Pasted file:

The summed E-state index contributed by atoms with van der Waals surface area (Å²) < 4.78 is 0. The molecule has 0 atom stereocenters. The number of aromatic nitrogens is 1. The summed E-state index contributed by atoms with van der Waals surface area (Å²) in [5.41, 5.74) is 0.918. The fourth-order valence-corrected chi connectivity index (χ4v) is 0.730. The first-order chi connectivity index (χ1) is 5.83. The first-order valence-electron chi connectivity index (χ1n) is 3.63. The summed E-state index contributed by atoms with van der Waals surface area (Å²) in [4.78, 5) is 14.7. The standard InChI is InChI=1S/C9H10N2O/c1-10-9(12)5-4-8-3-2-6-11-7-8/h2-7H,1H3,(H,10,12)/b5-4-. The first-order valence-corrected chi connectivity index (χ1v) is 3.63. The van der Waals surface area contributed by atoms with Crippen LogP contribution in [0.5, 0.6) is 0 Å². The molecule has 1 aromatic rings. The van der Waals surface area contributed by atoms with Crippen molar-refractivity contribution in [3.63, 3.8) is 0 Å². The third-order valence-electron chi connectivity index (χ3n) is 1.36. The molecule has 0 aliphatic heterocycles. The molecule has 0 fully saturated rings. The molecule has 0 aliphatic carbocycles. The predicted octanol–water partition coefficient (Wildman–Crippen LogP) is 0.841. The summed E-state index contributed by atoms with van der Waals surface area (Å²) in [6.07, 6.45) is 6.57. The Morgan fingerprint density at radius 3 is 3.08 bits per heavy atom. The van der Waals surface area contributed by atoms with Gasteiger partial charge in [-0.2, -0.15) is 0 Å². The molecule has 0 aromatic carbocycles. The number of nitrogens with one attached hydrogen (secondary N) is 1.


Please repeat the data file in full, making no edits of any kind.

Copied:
The summed E-state index contributed by atoms with van der Waals surface area (Å²) < 4.78 is 0. The molecule has 0 atom stereocenters. The number of aromatic nitrogens is 1. The summed E-state index contributed by atoms with van der Waals surface area (Å²) in [5.41, 5.74) is 0.918. The fourth-order valence-corrected chi connectivity index (χ4v) is 0.730. The first-order chi connectivity index (χ1) is 5.83. The first-order valence-electron chi connectivity index (χ1n) is 3.63. The summed E-state index contributed by atoms with van der Waals surface area (Å²) in [4.78, 5) is 14.7. The standard InChI is InChI=1S/C9H10N2O/c1-10-9(12)5-4-8-3-2-6-11-7-8/h2-7H,1H3,(H,10,12)/b5-4-. The first-order valence-corrected chi connectivity index (χ1v) is 3.63. The van der Waals surface area contributed by atoms with Crippen LogP contribution in [0.5, 0.6) is 0 Å². The molecule has 1 aromatic rings. The van der Waals surface area contributed by atoms with Crippen molar-refractivity contribution in [3.63, 3.8) is 0 Å². The third-order valence-electron chi connectivity index (χ3n) is 1.36. The molecule has 0 aliphatic heterocycles. The molecule has 0 fully saturated rings. The molecule has 0 aliphatic carbocycles. The predicted octanol–water partition coefficient (Wildman–Crippen LogP) is 0.841. The summed E-state index contributed by atoms with van der Waals surface area (Å²) in [6.07, 6.45) is 6.57. The Morgan fingerprint density at radius 3 is 3.08 bits per heavy atom. The van der Waals surface area contributed by atoms with Gasteiger partial charge in [-0.2, -0.15) is 0 Å². The molecule has 0 aromatic carbocycles. The number of nitrogens with one attached hydrogen (secondary N) is 1.